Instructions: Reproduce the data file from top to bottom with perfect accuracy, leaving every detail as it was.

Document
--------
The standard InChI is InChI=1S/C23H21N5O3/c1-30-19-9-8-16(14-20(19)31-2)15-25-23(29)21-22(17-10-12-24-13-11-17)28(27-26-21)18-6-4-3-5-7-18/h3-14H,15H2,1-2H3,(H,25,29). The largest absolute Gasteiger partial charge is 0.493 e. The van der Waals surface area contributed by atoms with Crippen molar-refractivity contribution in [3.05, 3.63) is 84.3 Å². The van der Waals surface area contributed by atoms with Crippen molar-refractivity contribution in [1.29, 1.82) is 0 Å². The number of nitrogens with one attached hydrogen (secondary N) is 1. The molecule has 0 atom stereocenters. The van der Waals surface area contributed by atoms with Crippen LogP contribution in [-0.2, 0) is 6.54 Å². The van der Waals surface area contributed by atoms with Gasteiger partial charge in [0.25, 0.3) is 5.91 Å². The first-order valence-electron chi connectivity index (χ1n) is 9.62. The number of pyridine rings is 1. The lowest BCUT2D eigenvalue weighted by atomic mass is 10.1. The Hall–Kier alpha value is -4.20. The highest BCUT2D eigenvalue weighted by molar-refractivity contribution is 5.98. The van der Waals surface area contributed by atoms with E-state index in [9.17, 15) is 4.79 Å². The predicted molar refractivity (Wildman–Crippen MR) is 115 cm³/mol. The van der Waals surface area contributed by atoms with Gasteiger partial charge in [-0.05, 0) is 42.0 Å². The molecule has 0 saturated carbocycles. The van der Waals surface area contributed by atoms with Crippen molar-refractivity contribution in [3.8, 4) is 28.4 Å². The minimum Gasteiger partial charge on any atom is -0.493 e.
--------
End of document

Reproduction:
The standard InChI is InChI=1S/C23H21N5O3/c1-30-19-9-8-16(14-20(19)31-2)15-25-23(29)21-22(17-10-12-24-13-11-17)28(27-26-21)18-6-4-3-5-7-18/h3-14H,15H2,1-2H3,(H,25,29). The largest absolute Gasteiger partial charge is 0.493 e. The van der Waals surface area contributed by atoms with Crippen molar-refractivity contribution in [3.05, 3.63) is 84.3 Å². The van der Waals surface area contributed by atoms with Crippen molar-refractivity contribution in [1.29, 1.82) is 0 Å². The number of nitrogens with one attached hydrogen (secondary N) is 1. The molecule has 0 atom stereocenters. The van der Waals surface area contributed by atoms with Crippen LogP contribution in [-0.2, 0) is 6.54 Å². The van der Waals surface area contributed by atoms with Gasteiger partial charge in [0.25, 0.3) is 5.91 Å². The first-order valence-electron chi connectivity index (χ1n) is 9.62. The number of pyridine rings is 1. The lowest BCUT2D eigenvalue weighted by atomic mass is 10.1. The Hall–Kier alpha value is -4.20. The highest BCUT2D eigenvalue weighted by molar-refractivity contribution is 5.98. The van der Waals surface area contributed by atoms with E-state index in [9.17, 15) is 4.79 Å². The predicted molar refractivity (Wildman–Crippen MR) is 115 cm³/mol. The van der Waals surface area contributed by atoms with Gasteiger partial charge in [-0.05, 0) is 42.0 Å². The molecule has 0 saturated carbocycles. The van der Waals surface area contributed by atoms with Crippen molar-refractivity contribution in [3.8, 4) is 28.4 Å². The minimum Gasteiger partial charge on any atom is -0.493 e.